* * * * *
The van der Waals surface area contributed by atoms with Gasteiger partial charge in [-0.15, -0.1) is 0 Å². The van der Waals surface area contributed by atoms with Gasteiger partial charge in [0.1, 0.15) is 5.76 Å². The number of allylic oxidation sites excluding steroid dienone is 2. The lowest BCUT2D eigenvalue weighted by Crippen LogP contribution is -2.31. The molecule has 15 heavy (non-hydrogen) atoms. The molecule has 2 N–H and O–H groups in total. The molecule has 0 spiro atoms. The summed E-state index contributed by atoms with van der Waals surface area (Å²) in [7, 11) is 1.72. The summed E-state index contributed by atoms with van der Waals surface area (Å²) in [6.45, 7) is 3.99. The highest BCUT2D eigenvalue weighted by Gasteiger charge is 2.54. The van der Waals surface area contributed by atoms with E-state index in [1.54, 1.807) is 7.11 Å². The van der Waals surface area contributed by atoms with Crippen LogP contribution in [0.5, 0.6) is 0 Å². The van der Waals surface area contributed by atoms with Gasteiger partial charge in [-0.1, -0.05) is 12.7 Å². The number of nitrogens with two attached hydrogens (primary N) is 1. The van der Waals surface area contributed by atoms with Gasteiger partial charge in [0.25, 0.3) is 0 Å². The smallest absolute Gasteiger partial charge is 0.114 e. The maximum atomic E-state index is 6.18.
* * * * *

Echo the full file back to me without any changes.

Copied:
The van der Waals surface area contributed by atoms with Gasteiger partial charge in [-0.15, -0.1) is 0 Å². The van der Waals surface area contributed by atoms with Gasteiger partial charge in [0.1, 0.15) is 5.76 Å². The number of allylic oxidation sites excluding steroid dienone is 2. The lowest BCUT2D eigenvalue weighted by Crippen LogP contribution is -2.31. The molecule has 15 heavy (non-hydrogen) atoms. The molecule has 2 N–H and O–H groups in total. The molecule has 0 spiro atoms. The summed E-state index contributed by atoms with van der Waals surface area (Å²) in [7, 11) is 1.72. The summed E-state index contributed by atoms with van der Waals surface area (Å²) in [6.45, 7) is 3.99. The highest BCUT2D eigenvalue weighted by Gasteiger charge is 2.54. The van der Waals surface area contributed by atoms with E-state index in [1.54, 1.807) is 7.11 Å². The van der Waals surface area contributed by atoms with Crippen LogP contribution in [0.5, 0.6) is 0 Å². The van der Waals surface area contributed by atoms with Gasteiger partial charge in [-0.1, -0.05) is 12.7 Å². The number of nitrogens with two attached hydrogens (primary N) is 1. The van der Waals surface area contributed by atoms with Gasteiger partial charge in [0.25, 0.3) is 0 Å². The smallest absolute Gasteiger partial charge is 0.114 e. The maximum atomic E-state index is 6.18.